How Much Does Homeowners Insurance Cost?

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No matter how safe and secure youhome-insurance-1024x576 feel in your home, it’s a fact of life that bad things can happen at any time—floods, fires, vandalism, theft. And that’s why homeowners insurance is a must. But how much does it cost? The average annual premium runs about $952, but a bunch of unique factors can go into calculating a specific quote, and that information could help you get a lower rate in some cases.

Age and Condition of Your Home: This includes everything from the roof to its pipes, heating system, and electrical wiring. For instance, the lead and galvanized pipes sometimes found in older homes can “result in higher premiums as they are more prone to cracks or leaks than the copper and plastic piping used in newer homes,” says Rosemary Campbell, a 30+ year veteran agent at Cheney Insurance, our sister company also located in Damariscotta, Maine.

Price to Rebuild Per Square Foot: Since homeowners insurance claims often require rebuilding whatever part of your home damaged by fire, smoke, or other covered peril, most insurance policies factor in the price per square foot to rebuild in your area based on current construction rates. While the national average is $95.51 per square foot, the overall cost of policies can differ drastically. It’s important for your agent to do a reconstruction cost estimate to ensure “the proper rating for building materials,” says Suzanne Strachan, Support Team manager at Cheney Insurance. While most policies pay replacement cost (the cost to rebuild a home), some pay only the depreciated current value for the whole house.

Probability of Insurance Claims in Your Area: “If your home is located in an area prone to tornadoes or forest fires, you’re going to have a higher premium due to a greater risk of damage,” says agent Kate Dunstan. In other words, the more known risk there is to your home, the stiffer the premium. For example, the annual cost of insuring a home in Louisiana is $1,722—the nation’s highest due to the claims filed after Hurricane Katrina. (The state with the lowest price: Idaho, averaging just $534.) Since every standard policy excludes coverage for natural disasters like earthquake and flood, be sure to check with your agent to see if you need the extra coverage.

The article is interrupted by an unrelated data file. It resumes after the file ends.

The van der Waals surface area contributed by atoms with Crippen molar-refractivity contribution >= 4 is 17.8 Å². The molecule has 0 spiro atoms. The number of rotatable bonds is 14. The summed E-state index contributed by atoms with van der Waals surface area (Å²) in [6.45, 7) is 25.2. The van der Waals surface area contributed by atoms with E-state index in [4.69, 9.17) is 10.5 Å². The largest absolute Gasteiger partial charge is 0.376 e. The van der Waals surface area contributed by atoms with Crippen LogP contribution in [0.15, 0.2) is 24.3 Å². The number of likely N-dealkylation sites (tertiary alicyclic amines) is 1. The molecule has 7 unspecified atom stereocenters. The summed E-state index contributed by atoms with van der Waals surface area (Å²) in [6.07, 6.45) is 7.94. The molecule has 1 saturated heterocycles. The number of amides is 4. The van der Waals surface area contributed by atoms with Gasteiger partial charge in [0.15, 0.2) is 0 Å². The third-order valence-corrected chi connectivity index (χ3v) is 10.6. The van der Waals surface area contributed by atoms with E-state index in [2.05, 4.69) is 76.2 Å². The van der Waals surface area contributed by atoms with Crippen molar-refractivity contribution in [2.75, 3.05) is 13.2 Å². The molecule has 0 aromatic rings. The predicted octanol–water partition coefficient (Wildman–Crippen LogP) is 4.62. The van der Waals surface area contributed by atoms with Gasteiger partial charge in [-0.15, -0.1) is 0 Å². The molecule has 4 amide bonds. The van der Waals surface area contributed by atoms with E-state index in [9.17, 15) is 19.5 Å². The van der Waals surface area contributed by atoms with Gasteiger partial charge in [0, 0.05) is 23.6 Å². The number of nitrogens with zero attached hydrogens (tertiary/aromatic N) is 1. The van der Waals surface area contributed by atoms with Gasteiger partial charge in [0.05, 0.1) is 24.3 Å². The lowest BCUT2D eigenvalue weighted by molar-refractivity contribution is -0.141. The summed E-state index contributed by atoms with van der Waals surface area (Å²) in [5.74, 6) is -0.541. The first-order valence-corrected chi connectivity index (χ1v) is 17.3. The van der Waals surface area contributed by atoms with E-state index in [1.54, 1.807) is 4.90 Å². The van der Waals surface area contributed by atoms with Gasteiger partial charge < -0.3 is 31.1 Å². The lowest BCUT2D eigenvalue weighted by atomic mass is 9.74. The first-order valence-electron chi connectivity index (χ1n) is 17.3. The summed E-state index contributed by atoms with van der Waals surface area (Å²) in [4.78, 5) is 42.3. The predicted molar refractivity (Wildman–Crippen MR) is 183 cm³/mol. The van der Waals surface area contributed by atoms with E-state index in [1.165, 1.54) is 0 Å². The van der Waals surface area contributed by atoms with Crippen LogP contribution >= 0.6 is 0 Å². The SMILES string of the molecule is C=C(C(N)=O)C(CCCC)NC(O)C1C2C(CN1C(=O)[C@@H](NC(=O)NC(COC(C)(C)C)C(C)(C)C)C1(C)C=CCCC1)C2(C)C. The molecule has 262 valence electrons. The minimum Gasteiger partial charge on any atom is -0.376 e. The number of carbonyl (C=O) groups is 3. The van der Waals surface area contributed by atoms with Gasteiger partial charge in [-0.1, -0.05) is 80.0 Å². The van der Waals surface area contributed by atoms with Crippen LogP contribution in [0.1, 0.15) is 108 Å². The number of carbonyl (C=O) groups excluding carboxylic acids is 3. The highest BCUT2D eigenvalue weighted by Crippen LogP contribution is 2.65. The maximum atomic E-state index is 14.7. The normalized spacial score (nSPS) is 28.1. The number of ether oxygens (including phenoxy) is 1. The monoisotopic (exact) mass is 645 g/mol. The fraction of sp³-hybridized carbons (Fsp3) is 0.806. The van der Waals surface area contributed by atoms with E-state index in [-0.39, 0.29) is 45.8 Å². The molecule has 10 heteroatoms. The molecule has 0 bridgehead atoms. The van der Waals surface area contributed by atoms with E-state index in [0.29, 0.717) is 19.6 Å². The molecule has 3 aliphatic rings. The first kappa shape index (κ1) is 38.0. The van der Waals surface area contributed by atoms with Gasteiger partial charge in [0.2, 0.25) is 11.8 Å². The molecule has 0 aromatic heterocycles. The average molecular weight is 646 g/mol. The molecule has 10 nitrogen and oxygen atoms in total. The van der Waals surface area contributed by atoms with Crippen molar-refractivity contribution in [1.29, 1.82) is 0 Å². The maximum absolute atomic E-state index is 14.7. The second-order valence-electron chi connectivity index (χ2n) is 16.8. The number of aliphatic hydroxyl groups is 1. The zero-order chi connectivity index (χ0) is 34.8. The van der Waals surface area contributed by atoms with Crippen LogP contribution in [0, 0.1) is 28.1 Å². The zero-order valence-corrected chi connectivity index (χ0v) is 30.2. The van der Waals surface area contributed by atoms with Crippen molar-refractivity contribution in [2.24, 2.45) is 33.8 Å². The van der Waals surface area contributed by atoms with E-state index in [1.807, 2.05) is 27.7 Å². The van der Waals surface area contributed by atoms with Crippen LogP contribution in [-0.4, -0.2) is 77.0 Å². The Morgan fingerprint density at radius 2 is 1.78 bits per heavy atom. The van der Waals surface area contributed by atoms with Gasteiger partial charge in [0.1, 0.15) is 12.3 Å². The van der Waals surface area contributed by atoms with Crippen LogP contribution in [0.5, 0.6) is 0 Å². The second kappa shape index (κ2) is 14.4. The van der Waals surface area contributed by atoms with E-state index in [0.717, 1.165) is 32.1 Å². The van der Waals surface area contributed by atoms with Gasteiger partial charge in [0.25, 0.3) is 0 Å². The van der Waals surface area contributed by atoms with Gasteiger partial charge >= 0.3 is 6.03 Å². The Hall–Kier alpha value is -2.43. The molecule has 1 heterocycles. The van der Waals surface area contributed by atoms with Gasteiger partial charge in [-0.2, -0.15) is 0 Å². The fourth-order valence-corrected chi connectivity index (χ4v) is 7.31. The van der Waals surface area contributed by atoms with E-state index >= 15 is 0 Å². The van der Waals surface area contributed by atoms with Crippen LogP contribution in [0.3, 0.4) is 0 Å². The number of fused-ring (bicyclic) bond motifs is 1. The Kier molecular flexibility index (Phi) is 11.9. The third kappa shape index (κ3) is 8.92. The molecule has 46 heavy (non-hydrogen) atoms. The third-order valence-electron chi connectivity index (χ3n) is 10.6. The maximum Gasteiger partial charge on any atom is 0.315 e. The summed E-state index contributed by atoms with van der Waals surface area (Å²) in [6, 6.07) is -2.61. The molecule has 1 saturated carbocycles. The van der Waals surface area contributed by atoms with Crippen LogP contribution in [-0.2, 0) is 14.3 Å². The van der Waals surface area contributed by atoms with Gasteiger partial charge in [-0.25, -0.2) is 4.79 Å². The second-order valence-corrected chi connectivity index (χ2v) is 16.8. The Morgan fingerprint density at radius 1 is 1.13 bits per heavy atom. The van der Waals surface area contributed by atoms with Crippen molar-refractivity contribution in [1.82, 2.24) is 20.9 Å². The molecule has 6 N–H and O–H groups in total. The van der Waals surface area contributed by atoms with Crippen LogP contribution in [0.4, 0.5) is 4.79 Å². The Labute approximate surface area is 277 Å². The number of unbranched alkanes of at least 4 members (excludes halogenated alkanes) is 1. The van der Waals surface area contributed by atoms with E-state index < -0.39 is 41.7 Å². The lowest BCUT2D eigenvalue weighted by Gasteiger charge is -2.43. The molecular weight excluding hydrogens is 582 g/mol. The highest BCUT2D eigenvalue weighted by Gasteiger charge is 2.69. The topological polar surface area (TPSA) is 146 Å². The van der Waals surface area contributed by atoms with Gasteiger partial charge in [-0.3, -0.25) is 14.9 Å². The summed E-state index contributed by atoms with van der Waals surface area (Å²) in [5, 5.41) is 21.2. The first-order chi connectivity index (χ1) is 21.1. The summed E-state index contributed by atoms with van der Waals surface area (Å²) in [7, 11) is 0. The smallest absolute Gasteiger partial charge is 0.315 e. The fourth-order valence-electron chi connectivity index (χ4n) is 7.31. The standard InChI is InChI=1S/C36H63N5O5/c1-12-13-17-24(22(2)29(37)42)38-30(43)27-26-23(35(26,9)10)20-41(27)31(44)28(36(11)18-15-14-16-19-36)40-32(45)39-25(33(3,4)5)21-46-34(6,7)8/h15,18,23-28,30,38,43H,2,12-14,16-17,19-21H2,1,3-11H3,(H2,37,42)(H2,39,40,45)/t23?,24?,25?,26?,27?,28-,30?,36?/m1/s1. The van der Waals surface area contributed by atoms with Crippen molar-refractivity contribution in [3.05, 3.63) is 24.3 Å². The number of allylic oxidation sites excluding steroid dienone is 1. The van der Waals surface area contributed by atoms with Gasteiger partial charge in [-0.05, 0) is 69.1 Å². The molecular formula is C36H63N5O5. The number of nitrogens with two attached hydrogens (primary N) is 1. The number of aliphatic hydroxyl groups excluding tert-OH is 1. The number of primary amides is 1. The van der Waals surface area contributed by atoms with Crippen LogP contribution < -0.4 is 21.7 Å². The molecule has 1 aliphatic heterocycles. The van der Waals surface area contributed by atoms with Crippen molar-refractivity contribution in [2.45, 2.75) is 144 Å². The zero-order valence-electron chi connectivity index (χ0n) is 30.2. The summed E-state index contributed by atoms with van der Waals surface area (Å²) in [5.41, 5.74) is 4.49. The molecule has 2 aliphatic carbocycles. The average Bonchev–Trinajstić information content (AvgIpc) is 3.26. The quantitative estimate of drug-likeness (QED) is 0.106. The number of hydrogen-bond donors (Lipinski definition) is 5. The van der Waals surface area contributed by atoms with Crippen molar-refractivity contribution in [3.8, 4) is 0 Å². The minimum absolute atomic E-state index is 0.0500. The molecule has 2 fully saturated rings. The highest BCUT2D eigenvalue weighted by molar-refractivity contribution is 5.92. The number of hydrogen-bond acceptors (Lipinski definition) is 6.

Your Credit Sore, Age, and Other Personal Info: You—yes you—also factor into how much you’ll ultimately pay in homeowners insurance. According to Brittany Carter of the Business Insurance team at Cheney Insurance, everything from your credit score, marital status, age, level of education attained, and frequency of claims submitted on prior insurance policies will increase or decrease your rate. Also, a home with a swimming pool, trampoline, or certain other “fun” features signals risky business to an insurance company—and your price quote will reflect that. Same goes for homes with pets or farm animals that could be dangerous (such as large dogs or horses).

Increasing Home Prices: Inflation or the increased value of your home in an upmarket may cause your premiums to increase each year. You may be able to snag a discount if your home has a nifty feature that an insurance company may find attractive like storm shutters, security systems, or carbon monoxide detectors. If your home doesn’t have these, consider upgrading. “Installing a security system for $30 per month may reduce your premiums by at least that amount—and provide additional safety for your family at the same time. 

The friendly agents at Cheney Insurance are happy to answer your insurance questions any time, just reach out to them at 207-563-3435. Tell them Newcastle Realty sent you!